SOUTH Africa’s captive lion breeding industry comes under the spotlight in Parliament this week.
Titled “Captive Lion Breeding for Hunting in South Africa: Harming or Promoting the Conservation Image of the Country”, the two day hearing, open to the public, has been organised by the portfolio committee on environmental affairs. It starts on Tuesday and will give key stakeholders an opportunity to present arguments.
This will include Department of Environmental Affairs (DEA) experts, the Professional Hunters’ Association of SA, the South African Predators’ Association, the World Wild Fund for Nature South Africa, the Born Free Foundation, the International Council for Game and Wildlife Conservation, SANParks, the Endangered Wildlife Trust (EWT) , Brand South Africa and the EMR Foundation, a welfare organisation focused on children, elderly persons and wild animals.
Committee chairperson Mohlopi Mapulane said he hoped the presentations and associated panel discussions would facilitate constructive engagement around an issue adversely affecting South Africa’s standing internationally.
“We cannot allow (captive lion breeding) to blemish our internationally acclaimed wildlife and conservation record,” said Mapulane. He said the committee wanted “to better understand the different views that exist” before deciding on whether to review or amend legislation.
The hearing comes amid concern over the possible impact of captive lion breeding on South Africa’s wild lion populations, and the DEA’s decision, on 16 July this year, to increase the lion skeleton export quota from 800 to 1500.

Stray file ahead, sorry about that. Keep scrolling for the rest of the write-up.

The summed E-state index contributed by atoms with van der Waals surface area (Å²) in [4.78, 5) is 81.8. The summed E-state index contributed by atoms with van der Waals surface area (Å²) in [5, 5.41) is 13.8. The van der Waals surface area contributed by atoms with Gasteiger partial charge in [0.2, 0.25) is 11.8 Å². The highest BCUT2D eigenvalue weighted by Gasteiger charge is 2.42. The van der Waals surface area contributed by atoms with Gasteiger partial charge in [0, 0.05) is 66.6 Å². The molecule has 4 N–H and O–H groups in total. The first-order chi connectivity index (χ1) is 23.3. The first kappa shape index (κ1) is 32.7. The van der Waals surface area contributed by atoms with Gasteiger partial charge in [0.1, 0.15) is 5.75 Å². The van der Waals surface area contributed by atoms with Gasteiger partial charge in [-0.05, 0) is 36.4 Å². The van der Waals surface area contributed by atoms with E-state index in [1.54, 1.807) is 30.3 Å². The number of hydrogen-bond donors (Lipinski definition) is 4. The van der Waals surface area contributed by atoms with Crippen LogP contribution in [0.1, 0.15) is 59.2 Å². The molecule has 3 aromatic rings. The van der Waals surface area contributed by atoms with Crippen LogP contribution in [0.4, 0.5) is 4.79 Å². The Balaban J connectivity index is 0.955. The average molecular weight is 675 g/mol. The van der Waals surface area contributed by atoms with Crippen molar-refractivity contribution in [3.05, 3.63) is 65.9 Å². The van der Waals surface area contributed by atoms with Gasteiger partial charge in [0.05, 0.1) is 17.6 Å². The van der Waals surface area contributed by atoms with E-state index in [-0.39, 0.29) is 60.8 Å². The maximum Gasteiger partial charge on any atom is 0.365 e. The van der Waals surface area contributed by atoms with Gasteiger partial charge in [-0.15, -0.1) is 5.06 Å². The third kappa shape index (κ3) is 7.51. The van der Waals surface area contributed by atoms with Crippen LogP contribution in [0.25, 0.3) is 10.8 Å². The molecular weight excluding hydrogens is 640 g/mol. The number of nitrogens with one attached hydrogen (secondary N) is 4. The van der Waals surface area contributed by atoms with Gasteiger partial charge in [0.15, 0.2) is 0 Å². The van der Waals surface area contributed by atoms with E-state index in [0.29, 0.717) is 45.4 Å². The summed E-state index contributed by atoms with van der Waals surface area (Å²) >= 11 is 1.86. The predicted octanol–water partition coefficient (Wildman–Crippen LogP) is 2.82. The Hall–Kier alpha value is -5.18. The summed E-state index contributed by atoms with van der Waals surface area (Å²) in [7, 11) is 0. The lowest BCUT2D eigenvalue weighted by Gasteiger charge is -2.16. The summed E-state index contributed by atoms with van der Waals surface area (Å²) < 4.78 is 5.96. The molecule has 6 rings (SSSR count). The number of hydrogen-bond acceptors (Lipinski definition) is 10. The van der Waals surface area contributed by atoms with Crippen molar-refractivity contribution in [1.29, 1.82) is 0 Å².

Lion bones are mostly sold to Asian markets to make “lion bone cake”. According to the Campaign Against Canned Hunting, lion bones fetch mil lions of dollars and the industry is growing despite the fact that there is no medicinal value in them.
Dr Kelly Marnewick, a senior officer in EWT’s Wildlife in Trade Programme, also reckons that the poaching of wild lions for body parts has escalated in recent years. “We cannot rule out a link to the market created for lion bones from captive breeding institutions,” said Marnewick.
Ian Michler, a leading member of the Blood Lions campaign which exposes the link between canned lion hunts and “walking with lions” and “cub petting” enterprises, is among a growing number of wildlife activists calling for an outright ban on all non conservation breeding of predators.
“We have been here before,” said Michler. “A previous minister attempted to end the twin horrors of predator breeding and canned hunting, but failed through carelessness. “One can only hope that 13 years on, and after a significant growth in these industries, Parliament is truly beginning to understand the damage the predator breeding industry and all its related exploitative activities are doing to South Africa’s conservation and ecotourism sectors,” he said. “If this event is a failure, expect the opposition to gather momentum.”
Michler’s sentiments are shared by the director of Humane Society International Africa, Audrey Delsink. “The DEA has ignored the world’s leading lion and conservation experts who categorically state that captive breeding has no conservation benefit; even the hunting fraternity has shunned the practice,” said Delsink.
She said it was outrageous that South Africa had doubled the quota to 1500 skeletons, when demand reduction was being encouraged globally.
“The DEA can no longer justify an industry that only benefits the pockets of breeders and traders and seriously damages South Africa’s ecotourism sec tor” said Delsink.